Meb Keflezighi won’t be intimidated in London
Source: USA TODAY
He is a tiny man, but Mebrahtom “Meb” Keflezighi has accomplished great things, and he thinks there could be another great Olympic marathon in him, even at age 37.
Keflezighi, who is 5-5 and 125 pounds, was a surprise silver medalist at age 29 in the 2004 Olympic marathon in Athens, becoming the first U.S. man to medal in the marathon since Frank Shorter won gold in 1972 and silver in 1976, helping to launch a running boom in the U.S.
Keflezighi was born in 1975 inEritrea, and he had a hard childhood, surrounded by poverty and war. Eventually, his family left the African country and settled inSan Diegowhen he was 12. He became a distance running star in high school and then at UCLA.
After winning the Olympic silver medal eight years ago, Keflezighi had some ups and downs with injuries, and failed to make the 2008 Olympic team. But he has roared back since then, winning the New York Marathon in 2009 and winning the Olympic trials in January inHoustonwith a personal record of 2 hours, 9.08 seconds.
He will be joined at the start of the Olympic marathon inLondonby fellow Americans Ryan Hall and Abdi Abdirahman, a naturalizedU.S.citizen who was born inSomalia.
Their chief rivals will be Africans, primarily Kenyans and Ethiopians.
The main game plan in London will be to be healthy. Of course, we know the Kenyans will be there. The question is, will they be in peak form and how is their fitness? Hopefully, we will be fit and we’ll put out our “A” game and see what happens in the race.
The course seems to be very scenic, not that we will be paying much attention to the scenery. I think it will be very nice for the spectators.
I’ve just tried to continue my training and focus on staying healthy. If I do, I still think I can run another PR. I’m 37 now, but I still think I can run faster than I ever have before. I don’t know if the Kenyans are going to run 2:05 on that day. But I wouldn’t be surprised if I run significantly faster than my PR, especially after what I did inHouston with not that much time to get ready.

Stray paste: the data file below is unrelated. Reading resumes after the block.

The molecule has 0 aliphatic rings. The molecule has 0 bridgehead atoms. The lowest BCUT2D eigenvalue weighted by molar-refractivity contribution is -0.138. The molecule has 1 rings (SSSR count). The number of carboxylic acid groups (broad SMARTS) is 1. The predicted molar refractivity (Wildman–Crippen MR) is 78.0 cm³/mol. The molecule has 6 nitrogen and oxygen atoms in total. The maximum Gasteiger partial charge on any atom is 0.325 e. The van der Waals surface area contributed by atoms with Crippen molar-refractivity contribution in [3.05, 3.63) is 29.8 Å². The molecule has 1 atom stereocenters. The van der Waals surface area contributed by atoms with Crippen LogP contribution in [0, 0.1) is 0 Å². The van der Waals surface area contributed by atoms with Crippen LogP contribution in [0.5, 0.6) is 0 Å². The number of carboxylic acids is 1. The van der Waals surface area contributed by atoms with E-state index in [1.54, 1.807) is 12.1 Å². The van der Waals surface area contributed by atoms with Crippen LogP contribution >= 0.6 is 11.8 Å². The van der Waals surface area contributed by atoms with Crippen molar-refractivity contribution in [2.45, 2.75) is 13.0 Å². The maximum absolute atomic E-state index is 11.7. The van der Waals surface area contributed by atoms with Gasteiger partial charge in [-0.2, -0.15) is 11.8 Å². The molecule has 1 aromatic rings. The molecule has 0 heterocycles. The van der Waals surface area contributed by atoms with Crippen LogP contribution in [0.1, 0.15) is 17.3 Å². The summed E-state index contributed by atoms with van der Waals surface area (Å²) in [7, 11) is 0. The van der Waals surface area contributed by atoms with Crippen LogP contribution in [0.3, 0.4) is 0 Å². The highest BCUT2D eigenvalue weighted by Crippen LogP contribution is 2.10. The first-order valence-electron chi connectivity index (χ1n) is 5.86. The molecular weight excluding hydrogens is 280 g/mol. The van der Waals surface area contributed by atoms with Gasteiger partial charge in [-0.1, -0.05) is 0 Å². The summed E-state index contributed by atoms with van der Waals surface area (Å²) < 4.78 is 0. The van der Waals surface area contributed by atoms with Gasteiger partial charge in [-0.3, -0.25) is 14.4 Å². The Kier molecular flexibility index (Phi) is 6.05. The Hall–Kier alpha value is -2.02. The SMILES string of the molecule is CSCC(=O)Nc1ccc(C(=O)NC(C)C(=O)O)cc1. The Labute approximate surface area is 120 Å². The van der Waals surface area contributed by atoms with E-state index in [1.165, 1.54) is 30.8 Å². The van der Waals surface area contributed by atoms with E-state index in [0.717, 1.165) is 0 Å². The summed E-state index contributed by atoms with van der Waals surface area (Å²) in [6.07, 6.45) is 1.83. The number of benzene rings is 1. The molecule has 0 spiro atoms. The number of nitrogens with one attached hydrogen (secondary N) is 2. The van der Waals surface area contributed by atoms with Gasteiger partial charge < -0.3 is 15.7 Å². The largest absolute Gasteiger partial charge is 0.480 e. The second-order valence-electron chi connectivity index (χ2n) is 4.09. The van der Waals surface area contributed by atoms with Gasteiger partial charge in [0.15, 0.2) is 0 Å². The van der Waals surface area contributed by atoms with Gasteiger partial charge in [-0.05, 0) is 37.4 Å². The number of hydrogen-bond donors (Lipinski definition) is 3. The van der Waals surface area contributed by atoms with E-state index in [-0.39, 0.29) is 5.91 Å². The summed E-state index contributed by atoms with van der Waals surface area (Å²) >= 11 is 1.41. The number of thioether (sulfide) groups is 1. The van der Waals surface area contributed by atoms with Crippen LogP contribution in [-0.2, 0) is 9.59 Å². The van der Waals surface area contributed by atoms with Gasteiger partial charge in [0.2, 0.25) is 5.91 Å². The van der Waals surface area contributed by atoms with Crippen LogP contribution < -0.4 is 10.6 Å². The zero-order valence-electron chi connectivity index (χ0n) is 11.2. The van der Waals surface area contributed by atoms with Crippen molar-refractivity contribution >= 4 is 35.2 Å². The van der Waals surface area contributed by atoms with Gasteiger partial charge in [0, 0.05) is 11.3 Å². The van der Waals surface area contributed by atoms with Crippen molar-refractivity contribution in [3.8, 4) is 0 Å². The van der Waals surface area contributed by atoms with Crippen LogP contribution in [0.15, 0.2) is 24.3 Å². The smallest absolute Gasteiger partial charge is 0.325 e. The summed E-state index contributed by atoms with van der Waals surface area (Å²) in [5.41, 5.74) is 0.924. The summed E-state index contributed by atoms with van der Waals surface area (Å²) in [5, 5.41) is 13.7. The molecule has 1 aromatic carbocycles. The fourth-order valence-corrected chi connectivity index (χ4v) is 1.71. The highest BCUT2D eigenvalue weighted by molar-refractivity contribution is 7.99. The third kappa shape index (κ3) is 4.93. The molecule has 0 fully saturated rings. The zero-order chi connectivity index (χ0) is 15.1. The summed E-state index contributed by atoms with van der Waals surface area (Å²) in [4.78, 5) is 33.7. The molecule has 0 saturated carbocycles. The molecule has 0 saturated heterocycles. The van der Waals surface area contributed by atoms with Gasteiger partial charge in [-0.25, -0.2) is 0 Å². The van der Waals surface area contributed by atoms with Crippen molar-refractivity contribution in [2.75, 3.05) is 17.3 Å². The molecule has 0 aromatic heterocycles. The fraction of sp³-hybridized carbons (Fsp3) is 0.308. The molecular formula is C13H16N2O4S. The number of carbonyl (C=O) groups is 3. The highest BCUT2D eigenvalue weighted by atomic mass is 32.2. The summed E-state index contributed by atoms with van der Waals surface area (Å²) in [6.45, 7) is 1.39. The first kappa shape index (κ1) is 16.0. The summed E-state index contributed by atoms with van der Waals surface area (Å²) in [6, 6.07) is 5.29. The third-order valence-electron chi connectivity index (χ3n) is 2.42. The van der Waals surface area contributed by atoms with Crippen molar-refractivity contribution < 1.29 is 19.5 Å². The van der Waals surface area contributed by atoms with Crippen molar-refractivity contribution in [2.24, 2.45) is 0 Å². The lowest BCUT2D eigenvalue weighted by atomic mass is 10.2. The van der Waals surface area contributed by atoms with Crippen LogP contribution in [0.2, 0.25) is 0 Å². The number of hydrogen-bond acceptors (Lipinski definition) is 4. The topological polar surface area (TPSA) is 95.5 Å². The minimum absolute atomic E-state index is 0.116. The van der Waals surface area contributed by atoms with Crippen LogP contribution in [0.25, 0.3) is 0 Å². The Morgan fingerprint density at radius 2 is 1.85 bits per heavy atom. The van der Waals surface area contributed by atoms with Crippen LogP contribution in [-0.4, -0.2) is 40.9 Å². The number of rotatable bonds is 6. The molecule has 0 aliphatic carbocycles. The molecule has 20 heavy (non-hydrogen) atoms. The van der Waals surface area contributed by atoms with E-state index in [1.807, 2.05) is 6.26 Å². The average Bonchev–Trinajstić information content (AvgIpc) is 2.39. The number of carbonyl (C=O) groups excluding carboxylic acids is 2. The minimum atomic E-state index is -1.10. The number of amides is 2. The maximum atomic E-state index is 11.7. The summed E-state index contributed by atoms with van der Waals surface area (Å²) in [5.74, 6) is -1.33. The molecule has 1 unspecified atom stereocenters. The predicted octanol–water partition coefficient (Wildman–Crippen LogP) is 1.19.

I am not intimidated by the times of the Kenyans. I ran against runners with fast times in the Olympics in 2004 and I ended up winning a silver medal. I ran against fast runners inNew York and I won the New York Marathon. The secret of running and the secret of fitness is to do it at the right time. There are many people who have run very fast but have not medaled at the Olympic Games.
I’ve been fortunate to be able to accomplish so much at a relatively old age for a runner. I’ve never been what you’d call a real high-mileage runner. Some people think I should be. But there’s a fine line between knowing what works for each individual. I’ve been able to find what works for me. I don’t go overboard. The most I’ve done in one week is 136 miles. I would try to get to 150 but I could never stay healthy at that level. It would be nice to get to 150, but I don’t think I’m going to be able to do that at this stage in my career. If I can stay at 115 to 130, I’ll be very satisfied with that.
I do at my age have to pay attention to the little things. I have to be smart. I do ice baths regularly, and massages. Sometimes I stretch three or four times a day. I’m always doing something that could make me better, whether it’s more core exercises or more stretching. I really don’t rest until I go to bed.
Eritrea was a special place, but it was a challenge to survive. My parents wanted something better for their kids and their future.
I’ve been very fortunate to have 25 years now in theU.S. I try to be a good citizen. Not just when I run, representing theU.S. But every day when I wake up, I try to be a good citizen.
It means a lot to be a citizen. I learned about the history. It means a lot to have the freedom to speak your mind. I get teary-eyed when I hear the national anthem before a race and I think of what the words mean and what we have here.